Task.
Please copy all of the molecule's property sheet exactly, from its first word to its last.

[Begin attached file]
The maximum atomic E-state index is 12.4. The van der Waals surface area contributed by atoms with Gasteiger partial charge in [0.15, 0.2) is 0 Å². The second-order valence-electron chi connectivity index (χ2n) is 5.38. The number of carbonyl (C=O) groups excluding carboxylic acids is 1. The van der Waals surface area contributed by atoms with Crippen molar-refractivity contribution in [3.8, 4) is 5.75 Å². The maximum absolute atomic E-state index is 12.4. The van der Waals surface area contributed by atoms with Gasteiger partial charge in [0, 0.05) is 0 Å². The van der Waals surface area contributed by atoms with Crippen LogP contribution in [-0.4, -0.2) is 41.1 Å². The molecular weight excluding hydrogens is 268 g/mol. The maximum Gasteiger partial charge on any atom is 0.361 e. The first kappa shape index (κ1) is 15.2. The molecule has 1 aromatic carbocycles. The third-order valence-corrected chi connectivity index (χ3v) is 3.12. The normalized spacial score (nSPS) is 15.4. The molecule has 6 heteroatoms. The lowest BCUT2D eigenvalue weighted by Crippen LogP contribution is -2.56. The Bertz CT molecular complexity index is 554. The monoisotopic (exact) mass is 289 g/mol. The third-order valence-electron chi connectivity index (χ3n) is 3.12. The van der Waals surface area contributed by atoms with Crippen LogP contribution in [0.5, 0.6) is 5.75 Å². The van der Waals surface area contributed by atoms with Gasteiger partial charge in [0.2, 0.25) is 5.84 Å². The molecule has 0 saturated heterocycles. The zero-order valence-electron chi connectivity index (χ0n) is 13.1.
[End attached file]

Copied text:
The maximum atomic E-state index is 12.4. The van der Waals surface area contributed by atoms with Gasteiger partial charge in [0.15, 0.2) is 0 Å². The second-order valence-electron chi connectivity index (χ2n) is 5.38. The number of carbonyl (C=O) groups excluding carboxylic acids is 1. The van der Waals surface area contributed by atoms with Crippen molar-refractivity contribution in [3.8, 4) is 5.75 Å². The maximum absolute atomic E-state index is 12.4. The van der Waals surface area contributed by atoms with Gasteiger partial charge in [0, 0.05) is 0 Å². The van der Waals surface area contributed by atoms with Crippen LogP contribution in [-0.4, -0.2) is 41.1 Å². The molecular weight excluding hydrogens is 268 g/mol. The maximum Gasteiger partial charge on any atom is 0.361 e. The first kappa shape index (κ1) is 15.2. The molecule has 1 aromatic carbocycles. The third-order valence-corrected chi connectivity index (χ3v) is 3.12. The normalized spacial score (nSPS) is 15.4. The molecule has 6 heteroatoms. The lowest BCUT2D eigenvalue weighted by Crippen LogP contribution is -2.56. The Bertz CT molecular complexity index is 554. The monoisotopic (exact) mass is 289 g/mol. The third-order valence-electron chi connectivity index (χ3n) is 3.12. The van der Waals surface area contributed by atoms with Crippen LogP contribution in [0.5, 0.6) is 5.75 Å². The van der Waals surface area contributed by atoms with Gasteiger partial charge in [0.2, 0.25) is 5.84 Å². The molecule has 0 saturated heterocycles. The zero-order valence-electron chi connectivity index (χ0n) is 13.1.